People aren't the only ones in need of antioxidants to
neutralize free radicals. Scientists have long known that plants use
their own vitamin C to reduce oxidative damage. Now, Agricultural
Research Service scientists are looking into ways that plants use
vitamin C to defend against ozone, which damages more plants than all
other air pollutants combined.
Stratospheric, or upper-level, ozone protects Earth from
harmful ultraviolet radiation. But tropospheric, or ground-level, ozone,
is a pollutant. Tropospheric ozone results when air pollutants react
with oxygen in the presence of sunlight to form a molecule with three
highly charged oxygen atoms (O3). Tropospheric ozone enters
plants through their leaves and decomposes into unstable molecules called
reactive oxygen intermediates (ROIs). If not neutralized by an antioxidant,
ROIs injure plants.
At the Air Quality-Plant Growth and Development Research
Unit in Raleigh, North Carolina, plant physiologist Kent Burkey is studying
how plants transport vitamin C out of their leaf cells and into a complex
of adjoining cell walls. This outer cellular space is called the apoplastan
interconnected liquid layer surrounding the cells. "We've found
that plants that are able to move greater quantities of vitamin C into
the leaf apoplast have a better chance of detoxifying ozone," says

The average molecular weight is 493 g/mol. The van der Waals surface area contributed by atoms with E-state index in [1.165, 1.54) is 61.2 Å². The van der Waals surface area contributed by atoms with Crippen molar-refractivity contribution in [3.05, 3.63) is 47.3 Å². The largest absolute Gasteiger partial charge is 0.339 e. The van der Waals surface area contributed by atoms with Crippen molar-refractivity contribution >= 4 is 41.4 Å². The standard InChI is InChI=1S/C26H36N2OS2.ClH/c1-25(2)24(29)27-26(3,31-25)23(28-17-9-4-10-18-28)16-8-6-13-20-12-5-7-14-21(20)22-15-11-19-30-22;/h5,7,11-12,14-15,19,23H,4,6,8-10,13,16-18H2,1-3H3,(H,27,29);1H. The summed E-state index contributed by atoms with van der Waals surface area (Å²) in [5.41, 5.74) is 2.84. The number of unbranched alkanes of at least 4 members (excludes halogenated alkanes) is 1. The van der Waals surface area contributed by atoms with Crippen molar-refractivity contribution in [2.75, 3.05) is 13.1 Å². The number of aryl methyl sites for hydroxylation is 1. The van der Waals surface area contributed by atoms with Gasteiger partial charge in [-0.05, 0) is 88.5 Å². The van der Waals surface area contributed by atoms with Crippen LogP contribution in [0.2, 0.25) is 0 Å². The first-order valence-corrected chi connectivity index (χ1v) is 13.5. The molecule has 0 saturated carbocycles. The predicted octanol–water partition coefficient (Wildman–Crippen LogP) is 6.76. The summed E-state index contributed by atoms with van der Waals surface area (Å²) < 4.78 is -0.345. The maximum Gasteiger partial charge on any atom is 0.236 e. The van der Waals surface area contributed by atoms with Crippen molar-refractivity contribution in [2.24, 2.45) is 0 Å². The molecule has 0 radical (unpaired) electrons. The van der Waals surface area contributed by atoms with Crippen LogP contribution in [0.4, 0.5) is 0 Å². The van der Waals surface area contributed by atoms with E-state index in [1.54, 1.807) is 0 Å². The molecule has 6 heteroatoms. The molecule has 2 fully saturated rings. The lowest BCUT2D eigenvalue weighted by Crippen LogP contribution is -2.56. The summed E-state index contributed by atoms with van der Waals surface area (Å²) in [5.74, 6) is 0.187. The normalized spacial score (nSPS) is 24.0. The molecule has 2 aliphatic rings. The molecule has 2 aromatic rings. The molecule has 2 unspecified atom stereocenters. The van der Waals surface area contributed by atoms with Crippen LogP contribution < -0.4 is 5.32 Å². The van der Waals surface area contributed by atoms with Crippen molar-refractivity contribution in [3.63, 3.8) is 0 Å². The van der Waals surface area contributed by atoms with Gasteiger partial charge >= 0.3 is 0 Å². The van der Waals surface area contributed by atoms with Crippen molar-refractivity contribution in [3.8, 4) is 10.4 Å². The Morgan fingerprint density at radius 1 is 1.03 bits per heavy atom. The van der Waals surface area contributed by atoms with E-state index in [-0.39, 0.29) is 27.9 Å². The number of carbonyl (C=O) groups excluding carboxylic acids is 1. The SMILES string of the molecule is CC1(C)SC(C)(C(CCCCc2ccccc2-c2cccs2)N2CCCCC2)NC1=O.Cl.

He has evidence that ozone tolerance in snap beans is
associated with elevated vitamin C in the leaf apoplast. He has also
found that plants vary widely in terms of how much vitamin C they make
inside their cells. "But that doesn't seem to be related to how
tolerant they are," says Burkey. While some plants make lots of
vitamin C in their cells, they are not capable of transporting it into
the apoplast, where it could provide protection against ozone injury.
After vitamin C neutralizes ROIs, the vitamin C itself
becomes oxidized into dehydroascorbic acid (DHA). The plant then moves
the DHA back into the cell where it is reduced, or revitalized, into
vitamin C, which is once again available for transport back into the
apoplast to fight ozone.
Questions remain about the protective importance of vitamin
C stored in the apoplast before ozone exposure versus vitamin C that
is pumped into the apoplast in response to ozone stress. But Burkey's
most recent tests on snap beans suggest that the presence of vitamin
C in the apoplast before ozone enters the leaf is critical.
He will next look more closely at how vitamin C and DHA
are transported between the cell and the apoplast. And he will look
for other antioxidant compounds in the leaf apoplast that could protect
against ozone injury.
Burkey hopes the research will lead to finding genes associated
with a plant's ability to pump vitamin C into the leaf apoplast. "You
could potentially develop plants with greater ozone tolerance,"
he says. "Once you have the gene, you could express it in other
plants using molecular techniques."By Rosalie Marion Bliss,
Agricultural Research Service Information Staff.
This research is part of Air Quality (#203) and Global
Change (#204), two ARS National Programs described on the World Wide
Web at http://www.nps.ars.usda.gov.
Kent O. Burkey
is with the USDA-ARS Air
Quality-Plant Growth and Development Research Unit, 3127 Ligon St.,
Raleigh, NC 27607; phone (919) 515-1620, fax (919) 856-4598.
"Vitamin C Protects Stressed-Out Plants" was published
in the January
2003 issue of Agricultural Research magazine.